Writing and Publishing Tip
Start Your Book
Avoid the 7 Mistakes 95 Percent of Authors
by Diane Eble
Nearly all authors, published or not yet,
make at least one or two mistakes that, if it doesn't
ensure failure to get published in the first place, it
definitely hampers their ability to sell their books.
I know. I've made all of them at
one time or another. As an editor and book publishing coach,
I've also seen countless other authors make one or more of
We made these mistakes because
we didn't know any better. You will know better, once you've
read this article. That means you'll put yourself ahead of
95 percent of other people who will continue to make these
mistakes. Knowledge is power, as the saying goes.
Mistake #1: Starting your book too
While I'm all for taking action
rather than just dreaming that "someday I'll write a book,"
most people get an idea and immediately start focusing on
that idea. They never stop to ask some key questions, such
as, "Who will read my book? What else is out there on this
topic? What can I contribute uniquely to what's already out
there? Why do I want to get this book published?"
In fact, there are twelve key
questions I believe authors should ask and answer for
themselves, ideally before they even write their first word.
Thinking through key questions, doing some research on your
topic and your market, will ensure a salable book.
Mistake #2: Not knowing who their
This one is very, very common.
Many people want to write a book that appeals to
"This is a book on leadership,"
says one client. "Everyone needs to know these
Yes, but not everyone feels a
need to know these principles. My own book, MotherStyles:Using Personality Type to
Discover Your Parenting Strengths, could be said to
appeal to any mom. Realistically, however, only moms who are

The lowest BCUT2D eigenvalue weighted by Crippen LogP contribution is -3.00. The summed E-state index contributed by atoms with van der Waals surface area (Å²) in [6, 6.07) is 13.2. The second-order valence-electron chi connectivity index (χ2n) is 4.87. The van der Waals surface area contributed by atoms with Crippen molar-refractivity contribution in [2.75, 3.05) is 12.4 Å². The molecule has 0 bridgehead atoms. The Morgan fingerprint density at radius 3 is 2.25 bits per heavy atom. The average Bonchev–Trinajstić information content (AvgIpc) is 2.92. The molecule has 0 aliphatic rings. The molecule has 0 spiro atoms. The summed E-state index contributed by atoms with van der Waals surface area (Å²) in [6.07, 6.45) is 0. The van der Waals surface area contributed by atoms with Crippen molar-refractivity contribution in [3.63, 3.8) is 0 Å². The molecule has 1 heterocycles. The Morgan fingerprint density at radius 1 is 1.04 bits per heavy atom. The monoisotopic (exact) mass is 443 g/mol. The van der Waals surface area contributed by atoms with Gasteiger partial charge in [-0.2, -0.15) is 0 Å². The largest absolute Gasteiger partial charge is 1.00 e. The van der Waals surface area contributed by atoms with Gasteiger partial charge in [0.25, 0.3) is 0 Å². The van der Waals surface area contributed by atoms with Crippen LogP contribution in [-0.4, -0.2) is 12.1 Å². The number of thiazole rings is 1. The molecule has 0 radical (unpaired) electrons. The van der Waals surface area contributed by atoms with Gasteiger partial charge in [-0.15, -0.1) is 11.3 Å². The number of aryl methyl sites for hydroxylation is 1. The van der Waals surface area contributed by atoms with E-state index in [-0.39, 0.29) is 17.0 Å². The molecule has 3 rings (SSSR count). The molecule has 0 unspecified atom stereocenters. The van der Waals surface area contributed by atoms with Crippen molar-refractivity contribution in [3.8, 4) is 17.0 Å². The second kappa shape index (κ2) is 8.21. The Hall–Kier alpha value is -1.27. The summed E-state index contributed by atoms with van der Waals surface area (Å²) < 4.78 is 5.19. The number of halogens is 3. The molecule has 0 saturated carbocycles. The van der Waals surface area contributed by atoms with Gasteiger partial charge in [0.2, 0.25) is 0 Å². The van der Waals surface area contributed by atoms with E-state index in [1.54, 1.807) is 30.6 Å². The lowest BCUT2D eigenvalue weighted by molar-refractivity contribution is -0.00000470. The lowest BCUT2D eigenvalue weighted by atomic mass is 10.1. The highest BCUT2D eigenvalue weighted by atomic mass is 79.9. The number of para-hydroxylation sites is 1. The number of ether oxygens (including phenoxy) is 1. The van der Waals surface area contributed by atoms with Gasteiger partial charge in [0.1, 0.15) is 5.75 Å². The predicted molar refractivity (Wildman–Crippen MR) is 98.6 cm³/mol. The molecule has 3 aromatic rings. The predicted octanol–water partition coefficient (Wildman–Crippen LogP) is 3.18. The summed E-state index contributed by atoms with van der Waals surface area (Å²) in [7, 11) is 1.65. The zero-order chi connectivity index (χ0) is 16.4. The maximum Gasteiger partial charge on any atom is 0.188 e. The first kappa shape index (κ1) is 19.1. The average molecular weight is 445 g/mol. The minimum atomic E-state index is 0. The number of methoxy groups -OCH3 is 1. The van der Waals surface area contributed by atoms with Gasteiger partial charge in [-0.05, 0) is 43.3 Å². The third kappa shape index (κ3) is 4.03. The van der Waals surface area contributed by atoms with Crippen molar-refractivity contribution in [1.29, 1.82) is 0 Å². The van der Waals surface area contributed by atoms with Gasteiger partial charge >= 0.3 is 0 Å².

motivated to understand themselves and others are likely to
buy it. In fact, when Janet Penley and I wrote the book
proposal (before writing the book, I might add), we
delineated eight key characteristics of the kind of mother
who would be likely to buy this book. In addition, we
identified two niche markets for whom this book would be of
When you know your market, when
you can picture your ideal reader, it makes it easier both
to write and market the book.
Mistake #3: Focusing solely on the book,
and not considering what else they can
Now, this is only a mistake if
you want to make money from your book. If you don't care if
you make any money from all your hard work, then you can
skip on down to the next point.
Seriously, most authors do not
make any kind of significant income from their book itself.
This is because a book has a perceived value of between $10
and $25. No matter how much expertise you pack into your
book, the public is conditioned to pay only this amount of
money for it.
On top of that, the royalty
structure is such that an author will only make between a
few cents to a few dollars on a book. The royalty amount a
publisher pays is only around 10 percent of net. Net means
what they get after they've given a retailer or other
distributor their discount, typically at least 45 percent.
If your book retails for $24.95, the net the publisher
receives might only be $13.72. Your royalty from that
would be $1.37. If you had an agent involved, they would get
15 percent off the top of your cut. That brings your
royalty, per book, down to less than $1.17 per book.
Do you see now why you can't get
rich on the book itself (or even pay your rent or mortgage)?
You'd have to sell 1000 books a month—which is very
unusual—just to make a little over $1000.
That's why you need to figure
out other ways to package your expertise, and structure the
book so that it is the beginning point of how people find
out about you and get involved with you. (See my article,
"Your Book is Only the Beginning," for ways to do this.)
Mistake #4: Trying to do it without
There's so much to learn about
just about everything nowadays, that the only way to succeed
in anything is to get help from someone who's been there,